Also, where the gold and gold alloy layers on the contact surface 14 are boiled off after extended switchingoperations, the gold and gold alloy remain as a lining in the pore sites 12 and their presence has been found'to provide a contact of greater endurance and operating life than heretofore available. More specifically, the presence of the gold and nickel, as shown by the FIG. 4, prevents oxidation from occurring on the walls 16 of the pore sites, which oxidation would otherwise have the effect of forming exposed holes or valleys in the contact surface 14, and thereby would deteriorate the structural foundation below such contact surface 14. It is further believed that the film of gold in the pore sites 12 acts as a heat sink over a large surface area, and this high conductive material heat sink greatly-reduces the amount of tungsten erosion at and beneath the contact surface 14. The reason for this is that tungsten is not as high a conductor of electricity or heat as the gold, and consequently, the tungsten tends to retain the heat of arc in the arcing areas. By providing a large heat dissipating surface'area comprising the large, gold-lined pore sites 12, the gold acts as a stabilizer to reduce the contact material temperature around the joint of arcing, and thereby prevents the buildup of temperature at the arcing areas.

In addition, by virtue of the multiplicity of small arcing areas available as provided by the projections 24, the arc is not localized to a confined portion of the surface, but rather operates over the many top surfaces of the projections 24 extending throughout the contact surface of disc 10. In this manner, the arc does not continuously and repeatedly occur in only one specific peak area on the contact surface.

Therefore, the presence of a multiplicity of projections or arcing areas, together with the provision of a film of gold on the surfaces 16 of the pore sites 12, provide better heat dissipation by spreading the are heat over a larger area.

Although the above description is directed to the preferred embodiment of the invention, it is noted that other variations and modifications will be apparent to those skilled in the art and, therefore, may be made without departing from the spirit and scope of the present disclosure.

What is claimed is:

1. A contact disc for switching electrical current comprising:

a. a porous body of a refractory metal, selected from the group consisting of tungsten, molybdenum, rhenium and niobium;

b. said porous body having pore sites open at the contact surface;

0. a thin film of a good conducting metal, selected from the group consisting of gold, silver, platinum, palladium and rhodium, covering said contact surface and the walls of said pore sites, said good conducting metal film having a thickness of about 50 X 10 inches; and

d. an intermediate layer of a diffusion-absorbing metal, selected from the group consisting of nickel and cobalt, positioned between said conducting metal film, and said contact surface and the walls of said pore sites, said intermediate layer adhering to the refractory metal and providing a diffusionabsorbing layer for said conducting metal film.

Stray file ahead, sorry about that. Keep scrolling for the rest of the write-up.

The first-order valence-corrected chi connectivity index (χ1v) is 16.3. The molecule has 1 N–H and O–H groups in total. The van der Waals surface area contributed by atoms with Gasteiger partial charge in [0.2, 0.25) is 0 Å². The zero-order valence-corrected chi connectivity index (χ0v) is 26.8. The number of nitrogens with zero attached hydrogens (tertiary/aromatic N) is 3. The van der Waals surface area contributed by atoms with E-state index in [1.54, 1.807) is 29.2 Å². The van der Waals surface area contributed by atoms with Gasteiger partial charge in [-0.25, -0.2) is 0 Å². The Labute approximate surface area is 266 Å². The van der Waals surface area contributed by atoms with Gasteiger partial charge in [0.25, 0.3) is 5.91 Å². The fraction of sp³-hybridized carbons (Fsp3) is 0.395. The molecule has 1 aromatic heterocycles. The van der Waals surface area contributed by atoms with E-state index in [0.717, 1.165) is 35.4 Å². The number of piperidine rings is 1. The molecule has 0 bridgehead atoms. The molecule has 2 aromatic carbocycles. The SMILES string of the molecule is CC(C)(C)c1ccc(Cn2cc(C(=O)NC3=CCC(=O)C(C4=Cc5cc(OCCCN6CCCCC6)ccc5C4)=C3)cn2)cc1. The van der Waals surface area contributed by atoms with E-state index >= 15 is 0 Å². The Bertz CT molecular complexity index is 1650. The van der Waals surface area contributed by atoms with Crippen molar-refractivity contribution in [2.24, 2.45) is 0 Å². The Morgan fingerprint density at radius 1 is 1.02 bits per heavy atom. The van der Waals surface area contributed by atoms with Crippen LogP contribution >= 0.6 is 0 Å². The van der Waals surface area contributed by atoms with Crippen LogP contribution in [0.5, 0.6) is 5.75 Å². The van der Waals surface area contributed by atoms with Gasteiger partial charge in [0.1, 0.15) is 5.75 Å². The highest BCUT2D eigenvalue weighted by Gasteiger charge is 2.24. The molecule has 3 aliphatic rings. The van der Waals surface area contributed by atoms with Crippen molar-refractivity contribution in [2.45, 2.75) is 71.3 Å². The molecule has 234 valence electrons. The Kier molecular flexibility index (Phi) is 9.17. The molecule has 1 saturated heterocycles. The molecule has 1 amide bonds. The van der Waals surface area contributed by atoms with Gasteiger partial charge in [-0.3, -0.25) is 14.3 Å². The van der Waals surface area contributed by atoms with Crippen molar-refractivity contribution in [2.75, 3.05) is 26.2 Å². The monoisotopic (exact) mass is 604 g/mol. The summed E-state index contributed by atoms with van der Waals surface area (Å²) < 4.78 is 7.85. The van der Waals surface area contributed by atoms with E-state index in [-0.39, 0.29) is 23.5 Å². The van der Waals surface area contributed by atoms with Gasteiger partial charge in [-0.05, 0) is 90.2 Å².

2. A contact disc as recited in claim 1, wherein said refractory metal is tungsten, said good conducting metal is gold and said diffusion-absorbing metal is nickel.

3. A contact disc for switching electrical current comprising:

a. a porous body of a refractory metal, selected from the group consisting of tungsten, molybdenum, rhenium and niobium;

b. said porous body having pore sites open at the contact surface;

0. a thin film of a good conducting metal selected from the group consisting of gold, silver, platinum, palladium and rhodium, covering said contact surface and the walls of said pore sites; and

d. an intermediate layer of a diffusion-absorbing metal, selected from the group consisting of nickel and cobalt, positioned between said conducting metal film, and said contact surface and the walls of said pore sites, said intermediate layer adhering to the refractory metal and providing a diffusionabsorbing layer for said conducting metal film, and said intermediate layer of a diffusion-absorbing metal having a thickness of about 50 X 10" inches.

4. A contact disc as recited in claim 3, wherein said good conducting metal film has a thickness of about 50 X 10* inches.

5. A contact disc for switching electrical current in an automobile ignition contact switching circuit, comprising:

a. a porous body of refractory metal. selected from the group consisting of tungsten, molybdenum, rhenium and niobium, said porous body having pore sites open at the contact surface;

b. a thin coating of a diffusion-absorbing metal, selected from the group consisting of nickel and cobalt, coating the contact surface and the walls of said pore sites;

0. an outer film of a good conducting metal, selected from the group consisting of gold, silver, platinum, palladium and rhodium, on top of said diffusionabsorbing metal, said good conducting metal film having a thickness of about 50 X 10" inches; and

11. said diffusion-absorbing metal being bonded to said refractory metal and said good conductor metal being alloyed and adhered to said diffusionabsorbing metal as a result of subjecting the contact disc to the electrical switching current across the contact surface.